Tuesday Night Fiction: Pixies

Our first Tuesday Fiction participant that isn’t me is the wonderful Pixies by Anna Walls. Anna lives up in the wilds of Alaska and has written several books, including  Guardians, The Fortunes of Magic, and several others which you should check out if you love fantasy. She also does a bit of ghostwriting and editing, so check out her page  and writing blog for more info.

Here, without further ado, is Anna’s submission Pixies, which puts an interesting SF twist on a fantasy idea and marries it with a story of unrequited love. Let us know what you think in the comments.

Pixies

by Anna L. Walls

As man expanded into space they left their fantasies and fairytales behind, or at least they thought so until they ran across a race that called themselves Pixies. That wasn’t exactly the right word, but it was as close as the human tongue could get to pronouncing it.

Pixies were the embodiment of their namesake, playful and troublesome, and like their ancient namesake, they could accomplish thievery and pranks of all sorts with a sprinkling of pixie dust and a mischievous giggle. It was because of pixies that humans developed jetpacks that were guided with a mere thought, and eye lenses that saw into the infrared as well as sound waves.

Pixies, however, were a small agile people, and even with such advancements, catching them was nearly impossible. Pixies were like small children that had been stretched. They were fine boned to the point of looking fragile, and yet lithe and tough like a cat. Their pointed ears and slanted purple eyes completed the picture, making anyone who saw them wonder about the truth of fairytales. And most puzzling of all, wherever man went, pixies followed, sooner or later. Either that or pixies are far-flung and far traveled…somehow.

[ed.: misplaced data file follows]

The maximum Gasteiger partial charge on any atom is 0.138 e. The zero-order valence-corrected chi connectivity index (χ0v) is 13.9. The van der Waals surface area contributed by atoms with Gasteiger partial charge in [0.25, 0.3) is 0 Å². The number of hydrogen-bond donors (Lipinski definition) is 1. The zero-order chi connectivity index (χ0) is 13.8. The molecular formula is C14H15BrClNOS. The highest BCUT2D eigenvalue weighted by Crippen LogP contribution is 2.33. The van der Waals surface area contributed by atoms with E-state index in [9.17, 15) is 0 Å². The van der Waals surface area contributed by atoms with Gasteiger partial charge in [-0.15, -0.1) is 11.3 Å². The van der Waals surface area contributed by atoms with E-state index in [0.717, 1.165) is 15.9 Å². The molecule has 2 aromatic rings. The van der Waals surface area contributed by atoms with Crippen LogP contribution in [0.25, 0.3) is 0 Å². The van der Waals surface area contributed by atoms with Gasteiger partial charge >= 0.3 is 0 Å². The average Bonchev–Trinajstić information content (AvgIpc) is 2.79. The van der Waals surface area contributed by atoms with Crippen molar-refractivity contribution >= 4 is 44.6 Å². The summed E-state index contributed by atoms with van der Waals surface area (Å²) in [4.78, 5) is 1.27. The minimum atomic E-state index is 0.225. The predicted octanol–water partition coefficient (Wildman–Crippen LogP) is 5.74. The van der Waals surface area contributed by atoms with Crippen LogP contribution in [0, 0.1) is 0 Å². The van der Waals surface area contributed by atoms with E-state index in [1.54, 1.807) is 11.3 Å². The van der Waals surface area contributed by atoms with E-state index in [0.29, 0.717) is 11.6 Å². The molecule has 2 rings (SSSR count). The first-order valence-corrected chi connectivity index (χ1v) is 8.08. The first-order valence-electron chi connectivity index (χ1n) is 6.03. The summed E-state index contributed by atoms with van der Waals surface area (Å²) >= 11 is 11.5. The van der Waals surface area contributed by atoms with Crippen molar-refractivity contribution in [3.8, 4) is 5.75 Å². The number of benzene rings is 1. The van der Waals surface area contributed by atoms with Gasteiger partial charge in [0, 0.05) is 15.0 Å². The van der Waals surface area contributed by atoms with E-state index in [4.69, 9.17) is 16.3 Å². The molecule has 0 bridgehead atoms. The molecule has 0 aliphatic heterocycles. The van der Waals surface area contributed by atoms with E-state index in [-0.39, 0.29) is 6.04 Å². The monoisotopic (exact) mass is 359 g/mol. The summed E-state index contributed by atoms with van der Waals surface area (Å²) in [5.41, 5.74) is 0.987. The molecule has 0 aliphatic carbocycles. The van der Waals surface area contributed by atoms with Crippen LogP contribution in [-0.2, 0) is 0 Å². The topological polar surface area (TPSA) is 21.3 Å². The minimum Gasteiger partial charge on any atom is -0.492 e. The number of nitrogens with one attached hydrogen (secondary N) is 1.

Three men from the newly established Camelot outpost, chased three pixies across a planetary landscape, the pixies always just within sight, their giggles leading the men on. These pixies had raided Camelot many times. Their pranks were never life threatening, and what had been stolen had always been recovered eventually, usually undamaged, but such impunity had to be stopped, and so the chase covered miles each time.

This chase came to a river, as each man burst from the underbrush, a pixie giggled, sprinkled a pinch of sparkling pixie dust, and created a tiny speeder and leaped off into the sky, the human in hot pursuit. The third pixie waited for a second longer, watching, smiling, as her pursuer came close. Then she turned to dive into the water, feigning a near stumble. This time she’d let him catch her; she had long hungered to feel his strong arms around her. She was the reason the raids had gone on for so long. He was the reason she kept coming back.

She got her wish. His jets on full thrust, Arthur caught her in midair. Spinning, he kept her from escaping into the water. She wrapped her arms around him and her legs too. She buried her face in his neck feeling the course stubble of his unshaven chin and the hot pulse in his neck. She pulled herself as close as she could, a hand feeling up the back of his neck, her fingers finding their way into his sweaty hair. She made a grave mistake, though. She didn’t understand human anger.